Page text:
Plants suitable for large planters such as these range from smaller box bushes to dwarf fruit trees. However, I advise against using the latter as they can be complicated to transport. My preferred choice for vessels of this size are perennials, which I enjoy seeing bloom repeatedly. In fact, I once created a colorful flower garden using these planters that added a unique touch not found in store-bought plants.

How would you like to grow peppers or pumpkins in your spare bottles? Let us know in the comments. We’d love to hear from you. And Happy Gardening!

This article was firstly published here.

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I’m thinking if you cut the top AND bottom off those water cooler jugs, then set it right on the ground and fill with good soil, it will be just like a raised bed without the expense of the long wood or metal sides in a typical raised bed. Thoughts?

Sounds like a good idea – IF – you don’t live in a zone where nematodes can wreak havoc on those roots that go past the bottle and down into the actual soil below the bottle. Surface nematodes are a real problem!

Was wondering about the problem of plastic particles getting into everything these days. Could this be a way of getting plastic particles into the plant and eventually into the green beans that grow on the plant and then we eat them along with the beans? Just asking.

Hi Sue,

Thank you for your comment!
If you’re concerned about potential chemical leaching from plastic bottles, consider using alternative containers for growing vegetables, such as glass bottles, ceramic pots, wooden crates, or metal containers.

Many blessings and good health!

So My Question is Regarding Spinach, Kale and Any Leafy Green Vegetable. What Is The Best Way To Germinate Seeds?

Hi JR,

Thank you for your question!

Choose high-quality seeds from a reputable supplier. Ensure that the seeds are fresh and suitable for the specific type of leafy greens you want to grow.

Use clean, shallow containers with drainage holes at the bottom. Seed trays, cell packs, or recycled containers with drainage holes punched in the bottom can work well. Alternatively, you can use seedling trays designed specifically for seed starting.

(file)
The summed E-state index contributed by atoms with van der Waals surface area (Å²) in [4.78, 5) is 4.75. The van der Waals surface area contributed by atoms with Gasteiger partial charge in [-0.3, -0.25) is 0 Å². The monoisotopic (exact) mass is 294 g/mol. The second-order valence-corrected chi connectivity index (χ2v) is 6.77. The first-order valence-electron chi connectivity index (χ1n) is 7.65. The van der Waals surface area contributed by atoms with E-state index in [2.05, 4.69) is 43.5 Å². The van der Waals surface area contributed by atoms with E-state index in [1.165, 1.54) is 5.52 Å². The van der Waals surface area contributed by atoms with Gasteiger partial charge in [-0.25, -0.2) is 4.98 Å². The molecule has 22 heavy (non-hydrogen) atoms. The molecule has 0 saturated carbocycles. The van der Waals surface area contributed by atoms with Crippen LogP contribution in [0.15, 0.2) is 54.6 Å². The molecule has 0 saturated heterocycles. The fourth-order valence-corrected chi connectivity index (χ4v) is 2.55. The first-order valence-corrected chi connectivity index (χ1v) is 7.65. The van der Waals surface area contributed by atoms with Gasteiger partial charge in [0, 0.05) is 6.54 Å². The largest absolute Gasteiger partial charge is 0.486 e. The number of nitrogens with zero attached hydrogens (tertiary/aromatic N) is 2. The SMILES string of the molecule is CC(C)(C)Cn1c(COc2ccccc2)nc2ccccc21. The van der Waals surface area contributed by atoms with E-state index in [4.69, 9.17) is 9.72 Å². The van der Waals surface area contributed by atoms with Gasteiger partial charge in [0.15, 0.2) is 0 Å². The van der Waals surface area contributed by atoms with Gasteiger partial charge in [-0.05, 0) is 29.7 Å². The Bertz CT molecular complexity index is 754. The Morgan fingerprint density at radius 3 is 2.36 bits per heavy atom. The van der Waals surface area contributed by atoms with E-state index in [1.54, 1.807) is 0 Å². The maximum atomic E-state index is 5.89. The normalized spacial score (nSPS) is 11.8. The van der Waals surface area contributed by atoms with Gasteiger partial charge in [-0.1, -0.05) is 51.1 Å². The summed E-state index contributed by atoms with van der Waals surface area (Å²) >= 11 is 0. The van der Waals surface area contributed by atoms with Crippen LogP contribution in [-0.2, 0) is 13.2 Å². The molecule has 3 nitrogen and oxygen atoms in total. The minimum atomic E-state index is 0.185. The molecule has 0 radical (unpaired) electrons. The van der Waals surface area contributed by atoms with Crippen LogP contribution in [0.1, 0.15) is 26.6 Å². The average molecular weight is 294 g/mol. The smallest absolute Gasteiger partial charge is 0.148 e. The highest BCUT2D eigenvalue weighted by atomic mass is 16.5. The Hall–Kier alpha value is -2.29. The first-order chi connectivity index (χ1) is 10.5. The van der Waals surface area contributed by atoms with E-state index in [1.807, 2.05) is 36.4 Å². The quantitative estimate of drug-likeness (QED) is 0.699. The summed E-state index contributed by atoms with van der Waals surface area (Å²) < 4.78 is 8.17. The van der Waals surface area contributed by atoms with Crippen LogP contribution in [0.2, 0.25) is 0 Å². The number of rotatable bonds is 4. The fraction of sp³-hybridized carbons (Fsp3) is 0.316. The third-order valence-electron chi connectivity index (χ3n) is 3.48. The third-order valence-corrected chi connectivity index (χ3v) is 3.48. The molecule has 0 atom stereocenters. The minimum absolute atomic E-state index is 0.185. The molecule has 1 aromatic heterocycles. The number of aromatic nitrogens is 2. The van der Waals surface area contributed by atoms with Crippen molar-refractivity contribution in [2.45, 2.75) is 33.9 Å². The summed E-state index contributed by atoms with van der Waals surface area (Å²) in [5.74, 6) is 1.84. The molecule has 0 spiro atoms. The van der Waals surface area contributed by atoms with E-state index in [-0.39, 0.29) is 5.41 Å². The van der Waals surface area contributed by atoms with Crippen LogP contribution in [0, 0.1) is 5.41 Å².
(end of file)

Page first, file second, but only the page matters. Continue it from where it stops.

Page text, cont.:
Use a well-draining, sterile potting mix or seed-starting mix. Avoid using garden soil, as it may contain pathogens and weed seeds. Moisten the potting mix before filling the containers.

Sprinkle the seeds evenly over the surface of the moistened potting mix. Follow the spacing recommendations provided on the seed packet for the specific type of leafy greens you’re growing. Lightly press the seeds into the soil, but avoid burying them too deeply.

Some seeds may benefit from being covered lightly with a thin layer of potting mix or vermiculite to help maintain moisture levels and provide darkness for germination. However, not all seeds require covering, so refer to the seed packet for specific instructions.

Gently water the seeded containers using a fine mist or watering can with a rose attachment. Ensure that the potting mix is evenly moist but not waterlogged. Avoid disturbing the seeds by watering too forcefully.

Place the seeded containers in a warm, bright location with indirect sunlight. Leafy greens generally prefer temperatures between 60°F to 75°F (15°C to 24°C) for germination. Maintain consistent moisture levels in the potting mix throughout the germination period.

Depending on the type of leafy greens, germination may take anywhere from a few days to a couple of weeks. Keep an eye on the containers and ensure that the potting mix remains consistently moist during this period.

Once the seedlings have developed several true leaves and are sturdy enough to handle, they can be transplanted into larger containers or the garden bed for further growth.

Many blessings and good health!